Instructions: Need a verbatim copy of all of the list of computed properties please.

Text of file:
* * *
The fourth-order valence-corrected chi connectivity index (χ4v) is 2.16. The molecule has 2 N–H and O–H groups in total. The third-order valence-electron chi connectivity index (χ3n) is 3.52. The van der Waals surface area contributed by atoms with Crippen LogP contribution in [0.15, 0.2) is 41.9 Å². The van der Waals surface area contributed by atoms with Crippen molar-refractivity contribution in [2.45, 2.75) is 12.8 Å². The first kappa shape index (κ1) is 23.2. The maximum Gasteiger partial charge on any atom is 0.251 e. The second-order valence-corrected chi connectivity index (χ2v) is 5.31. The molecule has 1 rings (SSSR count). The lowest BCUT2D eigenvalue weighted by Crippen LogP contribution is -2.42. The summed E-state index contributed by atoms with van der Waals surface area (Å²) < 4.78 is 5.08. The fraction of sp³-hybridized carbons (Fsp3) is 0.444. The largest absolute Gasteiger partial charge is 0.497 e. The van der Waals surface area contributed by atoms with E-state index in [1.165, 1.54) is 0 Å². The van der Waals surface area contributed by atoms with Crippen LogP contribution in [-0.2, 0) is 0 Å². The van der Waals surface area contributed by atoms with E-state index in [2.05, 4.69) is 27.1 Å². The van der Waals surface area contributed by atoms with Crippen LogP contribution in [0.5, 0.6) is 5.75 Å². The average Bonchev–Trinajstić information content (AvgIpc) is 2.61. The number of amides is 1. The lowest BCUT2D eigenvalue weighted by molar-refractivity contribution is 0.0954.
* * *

The fourth-order valence-corrected chi connectivity index (χ4v) is 2.16. The molecule has 2 N–H and O–H groups in total. The third-order valence-electron chi connectivity index (χ3n) is 3.52. The van der Waals surface area contributed by atoms with Crippen LogP contribution in [0.15, 0.2) is 41.9 Å². The van der Waals surface area contributed by atoms with Crippen molar-refractivity contribution in [2.45, 2.75) is 12.8 Å². The first kappa shape index (κ1) is 23.2. The maximum Gasteiger partial charge on any atom is 0.251 e. The second-order valence-corrected chi connectivity index (χ2v) is 5.31. The molecule has 1 rings (SSSR count). The lowest BCUT2D eigenvalue weighted by Crippen LogP contribution is -2.42. The summed E-state index contributed by atoms with van der Waals surface area (Å²) < 4.78 is 5.08. The fraction of sp³-hybridized carbons (Fsp3) is 0.444. The largest absolute Gasteiger partial charge is 0.497 e. The van der Waals surface area contributed by atoms with E-state index in [1.165, 1.54) is 0 Å². The van der Waals surface area contributed by atoms with Crippen LogP contribution in [-0.2, 0) is 0 Å². The van der Waals surface area contributed by atoms with E-state index in [2.05, 4.69) is 27.1 Å². The van der Waals surface area contributed by atoms with Crippen LogP contribution in [0.5, 0.6) is 5.75 Å². The average Bonchev–Trinajstić information content (AvgIpc) is 2.61. The number of amides is 1. The lowest BCUT2D eigenvalue weighted by molar-refractivity contribution is 0.0954.